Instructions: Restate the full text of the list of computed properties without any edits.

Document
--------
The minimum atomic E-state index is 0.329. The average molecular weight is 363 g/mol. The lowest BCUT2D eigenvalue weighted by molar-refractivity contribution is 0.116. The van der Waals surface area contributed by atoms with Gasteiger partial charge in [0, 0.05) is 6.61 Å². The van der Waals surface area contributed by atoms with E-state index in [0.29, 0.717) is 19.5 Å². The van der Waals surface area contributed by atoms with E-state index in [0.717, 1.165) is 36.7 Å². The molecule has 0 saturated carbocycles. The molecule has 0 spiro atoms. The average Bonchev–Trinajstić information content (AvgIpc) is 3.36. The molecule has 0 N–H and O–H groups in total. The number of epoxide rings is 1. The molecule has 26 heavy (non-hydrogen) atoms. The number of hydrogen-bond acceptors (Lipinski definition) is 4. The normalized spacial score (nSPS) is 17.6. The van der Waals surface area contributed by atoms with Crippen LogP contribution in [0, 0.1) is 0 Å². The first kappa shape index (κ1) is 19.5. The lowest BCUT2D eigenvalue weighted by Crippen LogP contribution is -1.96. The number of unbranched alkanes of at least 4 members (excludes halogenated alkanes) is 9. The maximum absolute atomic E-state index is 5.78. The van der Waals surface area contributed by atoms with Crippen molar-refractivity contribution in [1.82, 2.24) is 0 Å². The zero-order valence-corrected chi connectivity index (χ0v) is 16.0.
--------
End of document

The minimum atomic E-state index is 0.329. The average molecular weight is 363 g/mol. The lowest BCUT2D eigenvalue weighted by molar-refractivity contribution is 0.116. The van der Waals surface area contributed by atoms with Gasteiger partial charge in [0, 0.05) is 6.61 Å². The van der Waals surface area contributed by atoms with E-state index in [0.29, 0.717) is 19.5 Å². The van der Waals surface area contributed by atoms with E-state index in [0.717, 1.165) is 36.7 Å². The molecule has 0 saturated carbocycles. The molecule has 0 spiro atoms. The average Bonchev–Trinajstić information content (AvgIpc) is 3.36. The molecule has 0 N–H and O–H groups in total. The number of epoxide rings is 1. The molecule has 26 heavy (non-hydrogen) atoms. The number of hydrogen-bond acceptors (Lipinski definition) is 4. The normalized spacial score (nSPS) is 17.6. The van der Waals surface area contributed by atoms with Crippen LogP contribution in [0, 0.1) is 0 Å². The first kappa shape index (κ1) is 19.5. The lowest BCUT2D eigenvalue weighted by Crippen LogP contribution is -1.96. The number of unbranched alkanes of at least 4 members (excludes halogenated alkanes) is 9. The maximum absolute atomic E-state index is 5.78. The van der Waals surface area contributed by atoms with Crippen molar-refractivity contribution in [1.82, 2.24) is 0 Å². The zero-order valence-corrected chi connectivity index (χ0v) is 16.0.